Paying for Fast Shipping Has Been Associated with Fraud

Nelson CabreraAir Freight, General, News, Shipping GuideLeave a Comment

Fast shipping service was once considered to be nothing more than an expensive convenience for shippers and a source of quick revenue for carriers. However, recently there has been concern that fast shipping is riddled with fraud. Indeed, paying for fast shipping could very easily get you flagged as a fraudster, which can significantly impact your standing in the industry and ability to access credit. For carriers, being the victim of fraudulent activities can significantly disrupt operations and could even lead to fines if they are found to be acting against the law.

Brief Description of this Con

The underlying principle behind these fraudulent activities in the shipping industry is relatively simple: the faster a transaction is processed, the less time administrators have to check it out thoroughly. That means that the fraudster can take advantage of this critical window of opportunity. Some of the fraudulent activities that might take place include the use of stolen credit cards or making purchases on redundant accounts.

Carriers are understandably nervous about the entire set up and will use data mining firms to track the behavior of online shoppers. Those purchases that have a high risk of being fraudulent are automatically denied. The denial is deemed to be final unless overruled by the carrier themselves, a situation in which full liability for the potential frauds falls on them. The time lapse during quick purchases increases the risk of a fraud being committed.

A third party often denies service and that might mean that the consumer or shipper is unable to get redress or a chance to explain their situation short of making a direct purchase of services using the longer route. There has also been some concern about tracking and ranking consumers without their knowledge or approval. These are some of the reasons why some shippers prefer doing business the old-fashioned way.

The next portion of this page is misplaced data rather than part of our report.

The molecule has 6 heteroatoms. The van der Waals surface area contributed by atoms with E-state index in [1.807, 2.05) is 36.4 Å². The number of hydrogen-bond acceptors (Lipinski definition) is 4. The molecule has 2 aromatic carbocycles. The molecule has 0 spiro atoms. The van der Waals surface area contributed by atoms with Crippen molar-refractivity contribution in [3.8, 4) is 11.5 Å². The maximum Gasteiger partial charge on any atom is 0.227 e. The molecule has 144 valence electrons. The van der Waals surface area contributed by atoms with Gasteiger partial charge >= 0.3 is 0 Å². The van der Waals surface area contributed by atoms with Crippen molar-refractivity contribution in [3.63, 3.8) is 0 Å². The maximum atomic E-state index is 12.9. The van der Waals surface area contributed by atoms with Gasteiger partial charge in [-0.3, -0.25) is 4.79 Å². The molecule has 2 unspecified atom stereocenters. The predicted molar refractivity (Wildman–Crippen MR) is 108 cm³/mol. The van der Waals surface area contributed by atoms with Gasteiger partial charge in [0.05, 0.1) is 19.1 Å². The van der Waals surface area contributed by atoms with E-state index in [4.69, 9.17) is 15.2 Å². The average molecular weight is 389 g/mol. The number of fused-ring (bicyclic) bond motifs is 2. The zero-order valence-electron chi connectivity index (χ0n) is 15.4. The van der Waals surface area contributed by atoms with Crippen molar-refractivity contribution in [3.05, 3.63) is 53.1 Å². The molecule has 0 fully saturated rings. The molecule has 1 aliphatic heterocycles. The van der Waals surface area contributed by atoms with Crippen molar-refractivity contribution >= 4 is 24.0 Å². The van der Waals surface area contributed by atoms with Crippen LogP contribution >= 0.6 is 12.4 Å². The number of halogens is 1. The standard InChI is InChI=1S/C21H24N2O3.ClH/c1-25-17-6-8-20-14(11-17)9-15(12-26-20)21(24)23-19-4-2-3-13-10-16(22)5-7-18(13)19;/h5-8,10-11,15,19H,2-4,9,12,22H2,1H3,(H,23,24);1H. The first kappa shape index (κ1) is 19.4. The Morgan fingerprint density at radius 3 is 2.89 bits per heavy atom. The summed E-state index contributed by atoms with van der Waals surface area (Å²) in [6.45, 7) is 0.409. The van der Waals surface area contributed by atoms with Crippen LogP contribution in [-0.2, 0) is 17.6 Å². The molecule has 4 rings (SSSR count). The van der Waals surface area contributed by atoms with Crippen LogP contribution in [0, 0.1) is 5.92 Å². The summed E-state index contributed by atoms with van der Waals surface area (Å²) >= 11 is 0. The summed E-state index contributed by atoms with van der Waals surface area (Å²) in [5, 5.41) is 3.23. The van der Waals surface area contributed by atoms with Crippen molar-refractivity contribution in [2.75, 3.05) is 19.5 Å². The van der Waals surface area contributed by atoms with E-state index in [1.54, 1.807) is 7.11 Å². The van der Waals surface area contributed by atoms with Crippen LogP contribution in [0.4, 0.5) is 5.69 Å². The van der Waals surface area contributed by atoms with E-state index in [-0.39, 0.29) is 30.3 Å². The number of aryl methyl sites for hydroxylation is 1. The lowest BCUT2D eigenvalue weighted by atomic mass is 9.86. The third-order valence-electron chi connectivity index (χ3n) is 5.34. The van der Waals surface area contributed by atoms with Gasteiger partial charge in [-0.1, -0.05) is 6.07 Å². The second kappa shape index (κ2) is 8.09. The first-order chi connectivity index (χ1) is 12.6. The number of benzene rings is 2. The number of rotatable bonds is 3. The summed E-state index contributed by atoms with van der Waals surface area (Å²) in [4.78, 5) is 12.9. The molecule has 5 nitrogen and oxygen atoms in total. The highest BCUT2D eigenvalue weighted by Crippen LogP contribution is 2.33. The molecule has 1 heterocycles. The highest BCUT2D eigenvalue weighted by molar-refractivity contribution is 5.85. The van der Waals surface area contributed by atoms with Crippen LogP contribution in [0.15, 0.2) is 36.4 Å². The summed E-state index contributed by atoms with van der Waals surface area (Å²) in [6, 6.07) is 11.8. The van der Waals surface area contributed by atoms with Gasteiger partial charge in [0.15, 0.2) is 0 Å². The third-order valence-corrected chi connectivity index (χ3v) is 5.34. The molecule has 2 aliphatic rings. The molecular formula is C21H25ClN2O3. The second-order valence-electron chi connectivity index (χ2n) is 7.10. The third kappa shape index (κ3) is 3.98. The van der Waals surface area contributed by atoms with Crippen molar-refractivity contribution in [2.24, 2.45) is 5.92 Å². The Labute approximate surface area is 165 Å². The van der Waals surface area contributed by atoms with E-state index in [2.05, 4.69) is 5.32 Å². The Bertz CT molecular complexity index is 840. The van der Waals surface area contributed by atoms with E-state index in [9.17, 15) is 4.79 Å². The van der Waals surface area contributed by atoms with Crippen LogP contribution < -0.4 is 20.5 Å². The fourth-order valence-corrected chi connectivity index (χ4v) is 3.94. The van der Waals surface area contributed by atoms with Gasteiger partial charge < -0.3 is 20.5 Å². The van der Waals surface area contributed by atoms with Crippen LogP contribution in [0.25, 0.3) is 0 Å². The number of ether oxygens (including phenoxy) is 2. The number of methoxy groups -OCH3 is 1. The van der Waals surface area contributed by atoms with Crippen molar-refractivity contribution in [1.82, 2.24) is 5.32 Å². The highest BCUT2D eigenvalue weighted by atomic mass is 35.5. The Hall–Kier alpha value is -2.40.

Key Markers for Fraud

  1. Buying too quickly
  2. Failing to check the return policy
  3. Paying for the fastest shipping option
  4. Not comparing prices
  5. Sorting prices and choosing the highest prices
  6. Using a proxy service to access the site
  7. Having an email address that does not match your Facebook profile
  8. Living or operating within a part of the world where most frauds happen

The scoring is often done anonymously but we know that there are certain international firms involved in the cross checking process, including Riskified (based in Tel Aviv); Accertify, Forter; Signifyd; and CyberSource. Some of these service providers have been taken over by credit card companies such as American Express and Visa, a situation that some equate to a conflict of interest.

Reactions from the Shipping Industry

Obviously, the filters do not bother the carriers because they keep the carriers from being saddled with the costs of fraudulent transactions. However, shippers have another story to tell, because they can be excluded from the market due to a remote scoring process which they have no control over and cannot subsequently challenge.

The companies that do these checks are evasive when asked for insights into their decision-making processes. According to Eido Gal, the CEO of Riskified: